A cocktail featuring gin, lime juice, sugar and water, the Gimlet was first written about in the Portsmouth Evening News on Friday the 13th in May of 1927. The story reported a naval lieutenant was arrested for driving drunk and admitted he “might have had 6 or 7 gimlets.” However, the Gimlet has been around much longer, as a word-of-mouth tradition passed down over time.
Plymouth Gin Navy Strength was already on British Royal Navy boats slaking thirsts and reigniting ammunition, and Angostura bitters helped settle seasickness, but there was no on-board assistance for scurvy, an ailment caused by a lack of vitamin C—until 1753, when Royal Naval Surgeon James Lind figured out that citrus was quite effective in staving off scurvy. By 1799, the Navy had adopted his findings.
At first, sugar was mixed with fresh lemon juice, made from lemons grown on the island of Sicily. The strategy worked, and from 1806 to 1810, only two scurvy sufferers were admitted to the naval hospital (compared to thousands in years past). Eventually, Sicilian lemon juice was replaced by the more acidic West Indian lime juice (which, it was later learned, had a mere one-quarter of the vitamin C that lemon juice had).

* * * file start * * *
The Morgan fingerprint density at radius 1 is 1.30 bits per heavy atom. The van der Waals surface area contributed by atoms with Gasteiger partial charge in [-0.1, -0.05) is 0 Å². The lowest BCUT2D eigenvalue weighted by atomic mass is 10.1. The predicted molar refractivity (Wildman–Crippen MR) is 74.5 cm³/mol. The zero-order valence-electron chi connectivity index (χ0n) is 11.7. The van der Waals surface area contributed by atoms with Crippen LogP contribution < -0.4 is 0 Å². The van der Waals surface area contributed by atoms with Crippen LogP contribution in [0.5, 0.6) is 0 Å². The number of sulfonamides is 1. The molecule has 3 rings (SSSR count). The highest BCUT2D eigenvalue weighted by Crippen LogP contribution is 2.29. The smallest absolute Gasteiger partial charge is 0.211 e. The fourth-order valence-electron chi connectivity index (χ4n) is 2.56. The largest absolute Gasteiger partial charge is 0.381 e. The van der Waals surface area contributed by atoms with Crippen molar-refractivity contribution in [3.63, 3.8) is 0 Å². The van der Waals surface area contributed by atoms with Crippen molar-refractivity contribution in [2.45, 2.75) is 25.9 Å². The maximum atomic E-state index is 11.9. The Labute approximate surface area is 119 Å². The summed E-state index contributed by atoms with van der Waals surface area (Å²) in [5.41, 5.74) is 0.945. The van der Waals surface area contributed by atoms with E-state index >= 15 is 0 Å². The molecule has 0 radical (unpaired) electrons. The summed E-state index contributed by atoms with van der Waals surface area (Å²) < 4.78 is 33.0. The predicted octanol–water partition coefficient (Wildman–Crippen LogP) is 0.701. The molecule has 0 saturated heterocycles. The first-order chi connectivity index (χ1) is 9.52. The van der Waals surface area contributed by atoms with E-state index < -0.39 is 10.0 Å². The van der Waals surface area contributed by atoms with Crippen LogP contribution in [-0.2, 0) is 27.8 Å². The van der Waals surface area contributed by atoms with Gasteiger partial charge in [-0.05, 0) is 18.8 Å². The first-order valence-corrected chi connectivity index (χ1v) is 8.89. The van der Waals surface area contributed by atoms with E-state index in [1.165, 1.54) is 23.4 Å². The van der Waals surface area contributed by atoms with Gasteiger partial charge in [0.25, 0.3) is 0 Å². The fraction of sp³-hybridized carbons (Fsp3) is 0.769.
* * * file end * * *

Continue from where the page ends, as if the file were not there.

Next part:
In 1867, Lachlan Rose patented a method for preserving citrus juice without the use of alcohol. In that same year, Parliament passed the Merchant Shipping Act, requiring all navy vessels to provide a daily ration of lime juice to sailors while at sea. With Rose’s Lime Cordial now on board all navy ships, someone got the wise idea to mix it with Plymouth Gin Navy Strength. Medical officer Rear-Admiral Sir Thomas Gimlette is generally credited with the drink’s invention.
The only problem is, Gimlette was just ten years old when Rose’s was first ordered aboard all boats. Still, as with many cocktails, the Gimlet’s impossible legend has become an oft-repeated fact.